As we lead up to NRF 2015, this week Supply Chain Nation turns its focus to trends impacting digital retail. Follow along each day this week as we explore a new topic related to retailing in the digital age.
The customer is the new King of the land. We are faced with a powerful combination of capabilities that has given the consumer the crown.
Forbes magazine coins this with the memorable acronym SMAC
This combination of capabilities gives the retail customer the keys to the kingdom. They have the ability to change the entire landscape of how they interact with the retailer and even directly with the manufacturer. Add the Internet of Things (IoT) to this landscape and consumers will be making orders that are instigated by machines and sensors. Customers have quickly and quietly taken the crown.
Retailers need to be adaptable and proactive as these forces take charge. Change is difficult, but if you reengineer your business processes to reflect the process of your customers, you will be well on the road to success. Think like they do. Deliver what they expect, and you will become their knight in shining armor.
Social media will continue to drive consumer opinions and influence buying options. You need to listen and respond to what your customers are saying about you, and about your competition. You will need to both push and pull opinions into the social network, using it as a collaboration mechanism between you and your customers. Push out your brand, your ideas, and your style boards. At the same time, listen to the chatter that is being posted about you. Respond to both the positive and the negative.
Mobile devices will enable your customers to research product information, pricing, reviews and availability anytime, anyplace. Sometimes your customers will know more about your products than your associates do. Mobile and social conversions will become very important. Your Brick-and-Mortar stores will remain the execution focal point of all of your channels and the hub of the buying experience. Excellence in customer service for both your in-store and online customers will be the differentiator in this new world.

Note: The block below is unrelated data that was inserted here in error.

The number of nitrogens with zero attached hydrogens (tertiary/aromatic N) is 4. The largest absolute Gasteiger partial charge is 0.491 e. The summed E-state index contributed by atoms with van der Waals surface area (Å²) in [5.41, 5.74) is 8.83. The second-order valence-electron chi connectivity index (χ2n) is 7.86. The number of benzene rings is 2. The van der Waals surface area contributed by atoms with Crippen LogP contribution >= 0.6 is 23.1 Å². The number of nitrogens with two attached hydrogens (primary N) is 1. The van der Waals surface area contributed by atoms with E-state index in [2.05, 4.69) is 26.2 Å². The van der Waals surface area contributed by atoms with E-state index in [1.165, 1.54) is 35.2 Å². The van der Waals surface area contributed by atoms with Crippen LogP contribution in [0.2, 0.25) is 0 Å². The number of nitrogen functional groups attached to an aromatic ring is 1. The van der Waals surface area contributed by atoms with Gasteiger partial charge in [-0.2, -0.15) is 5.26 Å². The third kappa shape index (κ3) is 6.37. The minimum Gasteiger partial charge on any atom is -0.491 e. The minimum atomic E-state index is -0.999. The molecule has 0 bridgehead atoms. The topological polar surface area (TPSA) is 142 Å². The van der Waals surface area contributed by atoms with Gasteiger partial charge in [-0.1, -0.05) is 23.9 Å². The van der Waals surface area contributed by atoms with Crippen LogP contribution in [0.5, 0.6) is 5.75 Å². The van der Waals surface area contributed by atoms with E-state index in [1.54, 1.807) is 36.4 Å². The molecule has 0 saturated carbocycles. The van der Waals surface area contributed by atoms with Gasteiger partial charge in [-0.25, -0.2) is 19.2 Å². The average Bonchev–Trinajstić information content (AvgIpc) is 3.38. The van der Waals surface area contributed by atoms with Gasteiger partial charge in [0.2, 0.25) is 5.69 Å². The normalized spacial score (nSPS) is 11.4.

Analytics connects the other three, and is arguably the cotter pin that holds it all together and makes it meaningful. Once the Internet of things is commonplace, data will be coming at us from everywhere. Analysis enables personalized offers to your most valuable customers. This is where you will discover their buying behaviors and align assortments, pricing, promotions
and inventory placement to what, why, where and when they buy.
Cloud enables everything to happen in real time across all of your channels. Your cloud needs to be large enough and stable enough to handle the enormous amount of data that is coming its way. The reason for the cloud platform is its simplicity. By moving to a single platform, you immediately simplify your processes, eliminate silos, and reduce integration and upgrade costs. You can increase scale and improve performance. Cloud will enable you to deliver a seamless brand experience across all of your channels and will enable your big data analytics.
All of this sounds completely logical, but it also sounds like an insurmountable task for a retail organization that already has no time to breathe.
How do you climb a mountain? One step at a time.
Be realistic in your goals. Stick to the basics and plot a series of small steps in order to make the big leap. Do your homework and honestly examine the current state of your organization. Take each of the strategies listed above and determine where your organization is across the entire end-to-end retail process lifecycle.
Identify your strengths and weaknesses, and do a gap analysis to determine where you need to focus your attention. Plot each competency against your major processes. Use this analysis to create a realistic roadmap. The roadmap should be concrete for the next 12 months, defined for the following year, and then dynamic for years 3-5.
Next, commit your organization to the journey ahead. Create buy in and support with your major stakeholders. Secure an executive sponsor. Communicate the plan to your organization, then to public, press and analysts as you are ready.
Now, create your plan of action. Break down your year-one goals into tactical actionable steps with timelines and assigned accountability. Set yourself up for success, and communicate and celebrate each success along the way. Set milestones, and as you pass each milestone, you will know you are that much closer to becoming a world class retailer.
Finally, do not be afraid or even hesitant to ask for help. JDA Strategic Services, as well as many of our partners, have proven methodologies for helping you navigate the rocky road.
Howard Baldwin, A Match made somewhere: Big Data and the Internet of things, Forbes Magazine, 11/24/2014